(29) The personal responsibility requirement extends to the poor, but they are exempt from the tax penalty. 26 U.S.C. § 5000A(e)(1) (2010).

(30) See, e.g., Vikki Wachino et al., Kaiser Family Foundation, How Is the ACA Impacting Medicaid Enrollment? (2014), available at (last visited Aug. 16, 2014).

(31) See Stan Dorn et al., Medicaid Expansion Under the ACA: How States Analyze the Fiscal and Economic Trade-Offs, Urban Institute (2013), available at

(32) See 42 U.S.C. § 1396(f)(2) (2014) (authorizing sums “necessary to carry out the provisions of this section.”)

(33) 42 U.S.C. § 1397dd (2013) (providing for annual capped authorization of funding for CHIP). See generally Children’s Health Insurance Program Financing,,

(34) Laura Snyder et al., Kaiser Family Foundation, Why Does Medicaid Spending Vary Across States: A Chart Book of Factors Driving State Spending (2012), available at

(35) See Sara Rosenbaum, U.S. Health Policy in the Aftermath of Hurricane Katrina, 295 jama 437, 437–440 (2006).

(36) 42 U.S.C. § 1396a(a)(10(A)(i)(IV), (VI), and (VII) (2013) (mandatory coverage); 42 U.S.C. § 1396a(a)(10)(A)(ii) (2013) (optional coverage groups). See Ian T. Hill, The Role of Medicaid and Other Governmental Programs in Providing Medical Care for Children and Pregnant Women, 2 U.S. Health Care for Children 115 (1992).

(37) AFDC was replaced in 1996 by the Temporary Assistance to Needy Families (TANF) block grant. Pub. L. 104-193 (104th Cong., 2d sess.). Medicaid eligibility remains mandatory for TANF recipients as well as for individuals satisfying states’ July 1996 AFDC eligibility standards. 42 U.S.C. § 1396a(a)(10)(A)(i)(I) (2013) and 42 U.S.C. § 1396u-1 (2013). See Kaiser Family Foundation, State Health Facts on Medicaid and CHIP, (last visited Aug. 16, 2014).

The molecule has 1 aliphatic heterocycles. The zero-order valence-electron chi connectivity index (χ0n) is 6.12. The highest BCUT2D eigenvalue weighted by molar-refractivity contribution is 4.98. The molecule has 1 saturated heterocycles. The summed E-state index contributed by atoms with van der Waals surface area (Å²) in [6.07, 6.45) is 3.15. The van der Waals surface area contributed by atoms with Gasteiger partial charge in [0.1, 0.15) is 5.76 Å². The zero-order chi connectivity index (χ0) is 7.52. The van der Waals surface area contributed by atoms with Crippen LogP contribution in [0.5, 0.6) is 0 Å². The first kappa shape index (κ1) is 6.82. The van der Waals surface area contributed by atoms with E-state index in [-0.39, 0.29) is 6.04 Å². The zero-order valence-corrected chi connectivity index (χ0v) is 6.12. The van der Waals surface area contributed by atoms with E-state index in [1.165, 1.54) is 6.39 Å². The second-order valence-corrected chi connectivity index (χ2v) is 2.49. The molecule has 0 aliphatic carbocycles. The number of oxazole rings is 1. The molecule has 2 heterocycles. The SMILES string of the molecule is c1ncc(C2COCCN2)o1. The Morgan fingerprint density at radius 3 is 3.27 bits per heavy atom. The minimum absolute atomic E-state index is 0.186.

(38) For a description of Medicaid demonstrations involving coverage of low-income adults, see Kaiser Family Foundation, An Overview of Recent Section 1115 Medicaid Demonstration Waiver Activity (2012), available at

(39) 42 U.S.C. § 1396a(a)(10)(A)(i)(VIII) (2013). The actual eligibility standard is 138% of the federal poverty level under amendments enacted in the Health Care and Education Reconciliation Act, Pub. L. 111-152 (111th Cong., 2d sess.), § 1004(e), simultaneous with ACA passage. The amendment added a five-percentage-point income disregard to the 133% standard for both children and adults.

(40) 42 U.S.C. § 1396a(a)(74) (2014) and 42 U.S.C. § 1396gg (2013). For adults, the Medicaid maintenance of effort requirement lasts until the “Secretary determines that an exchange established by the state … is fully operational …” For children, the maintenance of effort period lasts through FY 2018. States may reduce adult coverage earlier under certain conditions. See Kaiser Family Foundation, Understanding the Medicaid and CHIP Maintenance of Eligibility Requirements (2012), available at